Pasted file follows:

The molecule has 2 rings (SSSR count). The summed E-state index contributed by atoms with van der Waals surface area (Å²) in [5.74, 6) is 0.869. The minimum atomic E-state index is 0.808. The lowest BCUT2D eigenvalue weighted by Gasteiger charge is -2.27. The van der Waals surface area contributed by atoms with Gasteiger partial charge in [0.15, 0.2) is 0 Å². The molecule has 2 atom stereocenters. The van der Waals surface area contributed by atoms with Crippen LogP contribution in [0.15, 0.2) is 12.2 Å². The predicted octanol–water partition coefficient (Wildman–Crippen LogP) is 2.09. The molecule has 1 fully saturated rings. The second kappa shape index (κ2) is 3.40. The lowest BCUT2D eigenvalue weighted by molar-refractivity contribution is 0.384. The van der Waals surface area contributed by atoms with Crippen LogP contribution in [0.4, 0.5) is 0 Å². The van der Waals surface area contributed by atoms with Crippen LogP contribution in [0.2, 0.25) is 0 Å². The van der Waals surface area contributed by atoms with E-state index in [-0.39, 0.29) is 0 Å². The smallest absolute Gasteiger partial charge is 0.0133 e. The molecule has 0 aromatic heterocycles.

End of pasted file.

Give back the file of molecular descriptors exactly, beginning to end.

The molecule has 2 rings (SSSR count). The summed E-state index contributed by atoms with van der Waals surface area (Å²) in [5.74, 6) is 0.869. The minimum atomic E-state index is 0.808. The lowest BCUT2D eigenvalue weighted by Gasteiger charge is -2.27. The van der Waals surface area contributed by atoms with Gasteiger partial charge in [0.15, 0.2) is 0 Å². The molecule has 2 atom stereocenters. The van der Waals surface area contributed by atoms with Crippen LogP contribution in [0.15, 0.2) is 12.2 Å². The predicted octanol–water partition coefficient (Wildman–Crippen LogP) is 2.09. The molecule has 1 fully saturated rings. The second kappa shape index (κ2) is 3.40. The lowest BCUT2D eigenvalue weighted by molar-refractivity contribution is 0.384. The van der Waals surface area contributed by atoms with Crippen LogP contribution in [0.4, 0.5) is 0 Å². The van der Waals surface area contributed by atoms with Crippen LogP contribution in [0.2, 0.25) is 0 Å². The van der Waals surface area contributed by atoms with E-state index in [-0.39, 0.29) is 0 Å². The smallest absolute Gasteiger partial charge is 0.0133 e. The molecule has 0 aromatic heterocycles.